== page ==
Of course they do.

I’ve had this discussion with folks who always think taxing more is a good idea.

My first frustration with them: They rarely acknowledge that government spending is a problem.

My second: They aren’t willing to voluntarily give more money to government and lead by example, which I take to be a revealed preference. It reveals that they don’t truly believe the government is the best place to put their marginal dollars. But, it cost them nothing to demand that others pay more to gain adoration.

I have heard a few claim that they aren’t “as aggressive as they could be” when it comes to claiming deductions. Bless their hearts. It’s for the greater good that they don’t bend the tax laws.

My third: They don’t think ahead. What do they think happens if tax rates are raised and that actually results in more tax revenue (which is a big if, at least over multiple years)?  Do they believe government, with its long history of irresponsible spending, is going to put that extra revenue toward cutting the deficit?

Government will find a way to spend that, too, and continue to run deficits.

Which, gets us back to my first frustration and demonstrates to me that these folks really don’t think much. Rather, they only parrot what sounds good.

It’s easy to spot these folks. They liberally use the phrase “I think we should…” to lead off the edicts they feel they are entitled to impose on the rest of us without ever giving due consideration to chance that they may just be wrong.

They made their own pies

Wealth redistribution is often discussed in terms of “divvying up the pie fairly.” Nobody seems too interested in where exactly the pie came from.

Recently, I saw this on Twitter from the Ayn Rand Bot (thanks to @downtownjeff for RT that one):

When great industrialists made fortunes on a free market…they created new wealth—they did not take it from those who had not created it.

Great point.

‘Government is overhead’ follow-up

Last August, I wrote this post about how I think we should view government as an overhead expense. Yesterday, Edward wrote the following response to that post:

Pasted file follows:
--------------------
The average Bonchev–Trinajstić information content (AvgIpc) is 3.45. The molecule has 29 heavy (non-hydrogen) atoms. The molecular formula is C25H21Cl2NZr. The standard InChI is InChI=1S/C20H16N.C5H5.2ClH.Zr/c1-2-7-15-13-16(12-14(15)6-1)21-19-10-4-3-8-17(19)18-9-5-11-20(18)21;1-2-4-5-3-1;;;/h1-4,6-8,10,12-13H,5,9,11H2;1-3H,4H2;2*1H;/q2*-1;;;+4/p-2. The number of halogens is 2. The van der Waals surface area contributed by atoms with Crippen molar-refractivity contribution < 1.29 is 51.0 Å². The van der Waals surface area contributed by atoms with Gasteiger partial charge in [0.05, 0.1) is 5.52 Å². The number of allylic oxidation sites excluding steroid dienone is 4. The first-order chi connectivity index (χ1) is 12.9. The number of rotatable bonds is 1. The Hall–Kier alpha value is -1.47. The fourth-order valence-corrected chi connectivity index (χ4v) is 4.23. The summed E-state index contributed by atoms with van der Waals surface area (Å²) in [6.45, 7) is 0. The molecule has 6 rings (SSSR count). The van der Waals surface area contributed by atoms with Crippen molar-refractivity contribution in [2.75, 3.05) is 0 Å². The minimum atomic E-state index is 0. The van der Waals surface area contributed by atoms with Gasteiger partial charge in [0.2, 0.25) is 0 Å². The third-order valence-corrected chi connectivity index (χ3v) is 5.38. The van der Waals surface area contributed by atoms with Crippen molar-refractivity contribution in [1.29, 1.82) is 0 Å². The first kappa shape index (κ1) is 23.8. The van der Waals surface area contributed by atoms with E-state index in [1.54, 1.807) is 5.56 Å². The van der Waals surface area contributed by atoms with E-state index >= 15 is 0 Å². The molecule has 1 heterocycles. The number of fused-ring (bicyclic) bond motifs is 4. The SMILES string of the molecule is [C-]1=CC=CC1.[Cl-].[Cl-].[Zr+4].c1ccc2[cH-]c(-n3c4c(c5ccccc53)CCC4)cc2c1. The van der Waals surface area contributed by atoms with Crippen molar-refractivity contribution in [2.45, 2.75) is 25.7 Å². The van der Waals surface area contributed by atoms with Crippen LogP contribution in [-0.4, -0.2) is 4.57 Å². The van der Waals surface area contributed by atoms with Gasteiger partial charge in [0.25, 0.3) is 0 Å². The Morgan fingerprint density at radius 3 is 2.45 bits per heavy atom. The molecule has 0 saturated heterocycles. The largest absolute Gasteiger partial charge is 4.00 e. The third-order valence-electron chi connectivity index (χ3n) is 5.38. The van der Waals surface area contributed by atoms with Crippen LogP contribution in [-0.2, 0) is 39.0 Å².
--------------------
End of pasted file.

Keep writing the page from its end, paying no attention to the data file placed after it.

A very interesting post. I agree with your premise that government is overhead. However, if you look at government expenditures relative to GDP, they are lower than the average overhead rates of successful companies. Currently this rate is 19 percent or so (gov/gdp) and for companies this number is in the high twenties. Why is it that anti-tax folks presume that the correct level for our national enterprise is even lower than the faultless private sector can achieve?

This is my response to Edward.

The Federal government is not the only overhead in the economy. It’s a piece of it. Comparing Federal government spending to all business overhead is an apples-to-oranges comparison.

For example, all government — Federal, state and local — is part of overhead. According to this graph, all government spending makes up nearly 40% of GDP, which is more than ten percentage points higher than Edward’s ‘high twenties’ benchmark.

And still, all government is only a part of the economic overhead. For example, all the overhead tied to successful companies that Edward mentions, is also economic overhead.

Also, anything we do to comply with the government is overhead. For example, the time and money you and the companies you deal with spend to keep records and prepare your taxes — at all levels — is economic overhead that does not show up in government spending.  That’s time or money that we could have spent doing something productive, like cleaning our toilets.

Edward then asked a question that I’m really glad he asked:

Why is it that anti-tax folks presume that the correct level for our national enterprise is even lower than the faultless private sector can achieve?

First, as I pointed out above, economic overhead is higher than the ‘faultless private sector’.

Second, and more important, folks of my political persuasion don’t believe the private sector is faultless, as Edward suggests. Far from it. I’d guess the failure rate of government and private sector is about the same. Why wouldn’t it be? Both are run by humans after all.  Are the humans in government less fallible than the humans in the private sector, or vice versa? No.

One reason we favor the private sector is the difference in how it and government naturally respond to failure. The private sector is better in this regard, though not perfect.